OKLAHOMA CITY (AP) -- When she was a young girl, Lettie Harjo Randall was rounded up with other children in her Muscogee tribal family and forced into an Indian boarding school. There, she was isolated from her parents and forbidden from talking to her siblings in their native language.

Now 66, Randall and many others in Oklahoma's Indian Country believe their shared experiences are being swept under the rug as the state commemorates 100 years of statehood.

Members of various Oklahoma-based tribes plan to observe Oklahoma's centennial with a march to the state Capitol on Friday to raise awareness of the promises they say were broken when Indians were forced from their traditional lands and marched to what became Oklahoma in the 19th century.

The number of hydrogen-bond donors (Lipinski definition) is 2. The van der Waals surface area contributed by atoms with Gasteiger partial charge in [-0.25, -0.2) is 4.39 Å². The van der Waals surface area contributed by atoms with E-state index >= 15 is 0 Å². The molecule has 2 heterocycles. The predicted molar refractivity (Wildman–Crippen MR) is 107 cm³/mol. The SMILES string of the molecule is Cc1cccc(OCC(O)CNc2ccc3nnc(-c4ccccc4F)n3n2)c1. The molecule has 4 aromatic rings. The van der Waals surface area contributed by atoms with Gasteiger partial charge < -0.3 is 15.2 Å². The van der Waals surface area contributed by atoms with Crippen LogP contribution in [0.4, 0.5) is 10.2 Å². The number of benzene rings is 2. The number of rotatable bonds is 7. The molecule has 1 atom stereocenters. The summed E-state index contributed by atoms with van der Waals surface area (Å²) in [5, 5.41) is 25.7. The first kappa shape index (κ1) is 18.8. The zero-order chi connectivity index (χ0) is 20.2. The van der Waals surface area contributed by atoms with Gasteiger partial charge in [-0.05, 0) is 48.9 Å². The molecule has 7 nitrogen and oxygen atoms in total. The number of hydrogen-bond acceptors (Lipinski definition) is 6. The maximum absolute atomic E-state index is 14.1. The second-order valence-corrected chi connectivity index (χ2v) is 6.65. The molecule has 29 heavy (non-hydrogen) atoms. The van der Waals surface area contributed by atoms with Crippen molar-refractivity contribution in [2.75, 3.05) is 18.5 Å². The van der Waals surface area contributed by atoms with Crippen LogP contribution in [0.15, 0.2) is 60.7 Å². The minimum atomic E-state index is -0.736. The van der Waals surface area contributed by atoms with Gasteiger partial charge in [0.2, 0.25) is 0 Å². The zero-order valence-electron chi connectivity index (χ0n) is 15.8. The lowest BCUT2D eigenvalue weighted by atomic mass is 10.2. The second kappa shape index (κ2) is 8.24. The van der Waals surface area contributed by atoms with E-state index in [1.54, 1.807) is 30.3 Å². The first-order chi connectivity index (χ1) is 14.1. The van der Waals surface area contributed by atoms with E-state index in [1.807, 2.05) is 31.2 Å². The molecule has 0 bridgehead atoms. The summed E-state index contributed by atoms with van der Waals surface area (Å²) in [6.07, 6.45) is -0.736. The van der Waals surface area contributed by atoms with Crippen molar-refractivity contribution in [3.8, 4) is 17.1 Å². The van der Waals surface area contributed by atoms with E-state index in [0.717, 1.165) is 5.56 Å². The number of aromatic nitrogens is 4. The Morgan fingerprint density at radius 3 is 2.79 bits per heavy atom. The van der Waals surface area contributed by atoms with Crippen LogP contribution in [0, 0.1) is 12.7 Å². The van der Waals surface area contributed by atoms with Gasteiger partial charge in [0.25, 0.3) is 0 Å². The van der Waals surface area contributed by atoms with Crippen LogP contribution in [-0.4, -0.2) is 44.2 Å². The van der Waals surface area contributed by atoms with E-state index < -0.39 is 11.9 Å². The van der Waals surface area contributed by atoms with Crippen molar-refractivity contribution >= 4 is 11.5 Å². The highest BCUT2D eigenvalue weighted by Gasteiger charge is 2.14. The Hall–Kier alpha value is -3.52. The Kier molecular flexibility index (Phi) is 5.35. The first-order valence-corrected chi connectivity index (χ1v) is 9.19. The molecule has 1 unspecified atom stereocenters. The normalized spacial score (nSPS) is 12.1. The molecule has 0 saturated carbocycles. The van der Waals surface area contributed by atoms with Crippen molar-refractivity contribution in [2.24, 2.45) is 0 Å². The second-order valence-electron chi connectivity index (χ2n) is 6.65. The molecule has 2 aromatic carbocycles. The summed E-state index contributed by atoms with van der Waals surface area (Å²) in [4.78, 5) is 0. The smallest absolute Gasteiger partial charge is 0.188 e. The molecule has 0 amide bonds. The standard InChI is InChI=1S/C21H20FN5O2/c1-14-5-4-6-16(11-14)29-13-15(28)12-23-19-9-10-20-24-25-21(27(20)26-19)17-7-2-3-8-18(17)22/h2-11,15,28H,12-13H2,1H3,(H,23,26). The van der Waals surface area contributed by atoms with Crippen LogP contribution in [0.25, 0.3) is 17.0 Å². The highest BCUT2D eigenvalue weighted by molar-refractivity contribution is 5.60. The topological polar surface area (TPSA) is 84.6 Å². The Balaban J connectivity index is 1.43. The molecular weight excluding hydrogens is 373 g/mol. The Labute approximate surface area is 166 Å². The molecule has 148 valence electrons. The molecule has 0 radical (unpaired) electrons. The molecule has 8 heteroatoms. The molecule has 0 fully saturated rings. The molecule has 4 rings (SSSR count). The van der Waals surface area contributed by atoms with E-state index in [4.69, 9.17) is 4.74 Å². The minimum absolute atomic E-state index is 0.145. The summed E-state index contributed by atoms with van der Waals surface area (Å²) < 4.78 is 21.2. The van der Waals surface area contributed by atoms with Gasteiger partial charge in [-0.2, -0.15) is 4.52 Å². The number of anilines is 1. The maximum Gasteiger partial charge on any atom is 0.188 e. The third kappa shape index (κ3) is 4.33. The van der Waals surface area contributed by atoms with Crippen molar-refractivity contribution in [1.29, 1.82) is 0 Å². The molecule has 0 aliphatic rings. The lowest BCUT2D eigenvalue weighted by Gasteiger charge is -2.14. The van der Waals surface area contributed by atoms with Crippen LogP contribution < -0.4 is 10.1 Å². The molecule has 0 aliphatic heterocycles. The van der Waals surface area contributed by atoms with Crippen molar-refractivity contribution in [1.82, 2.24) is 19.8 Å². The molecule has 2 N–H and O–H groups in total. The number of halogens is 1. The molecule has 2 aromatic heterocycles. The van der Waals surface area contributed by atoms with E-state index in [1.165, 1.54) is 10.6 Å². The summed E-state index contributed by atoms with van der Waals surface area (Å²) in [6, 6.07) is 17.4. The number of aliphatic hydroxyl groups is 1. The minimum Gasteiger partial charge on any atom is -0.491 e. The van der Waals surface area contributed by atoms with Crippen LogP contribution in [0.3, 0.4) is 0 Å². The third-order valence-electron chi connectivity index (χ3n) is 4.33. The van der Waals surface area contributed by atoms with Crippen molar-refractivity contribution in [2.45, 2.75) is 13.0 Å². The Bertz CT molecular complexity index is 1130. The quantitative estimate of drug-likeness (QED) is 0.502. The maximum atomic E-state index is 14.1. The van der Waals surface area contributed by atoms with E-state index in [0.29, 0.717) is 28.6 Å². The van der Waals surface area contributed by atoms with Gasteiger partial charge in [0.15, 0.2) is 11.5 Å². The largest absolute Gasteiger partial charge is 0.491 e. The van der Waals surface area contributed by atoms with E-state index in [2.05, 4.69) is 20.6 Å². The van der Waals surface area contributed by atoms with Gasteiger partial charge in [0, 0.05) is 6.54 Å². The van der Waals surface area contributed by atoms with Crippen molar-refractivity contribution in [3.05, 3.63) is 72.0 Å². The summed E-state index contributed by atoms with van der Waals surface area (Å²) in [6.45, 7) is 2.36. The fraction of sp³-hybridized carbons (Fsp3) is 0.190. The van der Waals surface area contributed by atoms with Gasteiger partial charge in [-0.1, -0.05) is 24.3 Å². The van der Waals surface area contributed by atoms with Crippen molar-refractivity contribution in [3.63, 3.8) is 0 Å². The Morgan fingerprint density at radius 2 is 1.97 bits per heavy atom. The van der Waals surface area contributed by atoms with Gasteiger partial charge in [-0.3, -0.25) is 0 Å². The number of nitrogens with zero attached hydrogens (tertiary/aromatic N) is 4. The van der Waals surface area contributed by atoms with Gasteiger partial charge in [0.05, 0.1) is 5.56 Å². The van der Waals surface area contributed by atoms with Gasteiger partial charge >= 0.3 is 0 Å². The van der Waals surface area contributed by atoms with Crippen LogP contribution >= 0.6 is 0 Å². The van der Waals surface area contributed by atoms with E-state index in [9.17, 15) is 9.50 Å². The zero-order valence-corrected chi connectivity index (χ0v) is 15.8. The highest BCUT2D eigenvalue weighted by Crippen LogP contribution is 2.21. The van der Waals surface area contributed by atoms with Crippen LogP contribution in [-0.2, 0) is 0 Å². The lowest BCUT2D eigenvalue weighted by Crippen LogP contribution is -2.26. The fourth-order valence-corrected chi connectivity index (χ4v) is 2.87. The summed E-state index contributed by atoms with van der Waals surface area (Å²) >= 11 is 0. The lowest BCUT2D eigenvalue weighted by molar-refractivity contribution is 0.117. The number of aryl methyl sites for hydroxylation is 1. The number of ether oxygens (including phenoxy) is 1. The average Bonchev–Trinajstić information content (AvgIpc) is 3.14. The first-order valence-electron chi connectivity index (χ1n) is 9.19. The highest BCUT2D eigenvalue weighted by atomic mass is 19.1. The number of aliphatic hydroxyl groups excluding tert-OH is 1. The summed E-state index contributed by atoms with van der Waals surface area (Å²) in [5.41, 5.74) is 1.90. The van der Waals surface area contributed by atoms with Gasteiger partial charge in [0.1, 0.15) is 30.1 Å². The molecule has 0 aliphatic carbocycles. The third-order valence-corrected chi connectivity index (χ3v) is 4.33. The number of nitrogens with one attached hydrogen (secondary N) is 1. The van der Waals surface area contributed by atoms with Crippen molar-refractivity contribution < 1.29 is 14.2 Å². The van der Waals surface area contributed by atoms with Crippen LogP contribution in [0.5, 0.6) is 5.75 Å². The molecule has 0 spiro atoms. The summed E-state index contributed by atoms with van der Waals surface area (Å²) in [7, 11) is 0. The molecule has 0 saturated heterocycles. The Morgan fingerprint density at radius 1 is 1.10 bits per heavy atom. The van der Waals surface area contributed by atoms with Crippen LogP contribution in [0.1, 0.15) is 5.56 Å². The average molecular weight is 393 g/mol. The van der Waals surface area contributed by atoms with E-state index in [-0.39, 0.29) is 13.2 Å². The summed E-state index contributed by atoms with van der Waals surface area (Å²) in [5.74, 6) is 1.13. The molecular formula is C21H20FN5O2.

Randall's daughter, Brenda Golden, says Oklahoma was supposed to be Indian Territory. Golden says people should understand what Oklahoma's centennial means from the Indian point of view.